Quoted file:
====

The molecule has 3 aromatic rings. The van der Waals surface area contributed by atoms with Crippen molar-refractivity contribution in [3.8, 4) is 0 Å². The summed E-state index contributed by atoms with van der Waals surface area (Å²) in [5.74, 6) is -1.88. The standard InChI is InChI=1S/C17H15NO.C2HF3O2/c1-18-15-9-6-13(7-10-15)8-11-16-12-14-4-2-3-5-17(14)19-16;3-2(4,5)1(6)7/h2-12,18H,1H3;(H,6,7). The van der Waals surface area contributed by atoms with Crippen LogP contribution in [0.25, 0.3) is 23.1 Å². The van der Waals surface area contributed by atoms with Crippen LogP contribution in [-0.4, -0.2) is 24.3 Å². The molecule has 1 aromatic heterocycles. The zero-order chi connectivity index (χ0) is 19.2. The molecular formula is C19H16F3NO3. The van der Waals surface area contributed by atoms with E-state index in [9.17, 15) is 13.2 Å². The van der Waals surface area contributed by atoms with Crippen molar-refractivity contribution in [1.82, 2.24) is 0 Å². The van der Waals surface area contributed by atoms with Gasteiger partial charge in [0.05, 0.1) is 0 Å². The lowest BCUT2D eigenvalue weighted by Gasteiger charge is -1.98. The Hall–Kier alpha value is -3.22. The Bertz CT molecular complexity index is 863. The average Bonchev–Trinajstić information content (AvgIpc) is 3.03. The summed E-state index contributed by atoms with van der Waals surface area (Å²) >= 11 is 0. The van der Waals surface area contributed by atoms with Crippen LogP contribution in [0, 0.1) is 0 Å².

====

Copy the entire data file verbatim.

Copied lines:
The molecule has 3 aromatic rings. The van der Waals surface area contributed by atoms with Crippen molar-refractivity contribution in [3.8, 4) is 0 Å². The summed E-state index contributed by atoms with van der Waals surface area (Å²) in [5.74, 6) is -1.88. The standard InChI is InChI=1S/C17H15NO.C2HF3O2/c1-18-15-9-6-13(7-10-15)8-11-16-12-14-4-2-3-5-17(14)19-16;3-2(4,5)1(6)7/h2-12,18H,1H3;(H,6,7). The van der Waals surface area contributed by atoms with Crippen LogP contribution in [0.25, 0.3) is 23.1 Å². The van der Waals surface area contributed by atoms with Crippen LogP contribution in [-0.4, -0.2) is 24.3 Å². The molecule has 1 aromatic heterocycles. The zero-order chi connectivity index (χ0) is 19.2. The molecular formula is C19H16F3NO3. The van der Waals surface area contributed by atoms with E-state index in [9.17, 15) is 13.2 Å². The van der Waals surface area contributed by atoms with Crippen molar-refractivity contribution in [1.82, 2.24) is 0 Å². The van der Waals surface area contributed by atoms with Gasteiger partial charge in [0.05, 0.1) is 0 Å². The lowest BCUT2D eigenvalue weighted by Gasteiger charge is -1.98. The Hall–Kier alpha value is -3.22. The Bertz CT molecular complexity index is 863. The average Bonchev–Trinajstić information content (AvgIpc) is 3.03. The summed E-state index contributed by atoms with van der Waals surface area (Å²) >= 11 is 0. The van der Waals surface area contributed by atoms with Crippen LogP contribution in [0, 0.1) is 0 Å².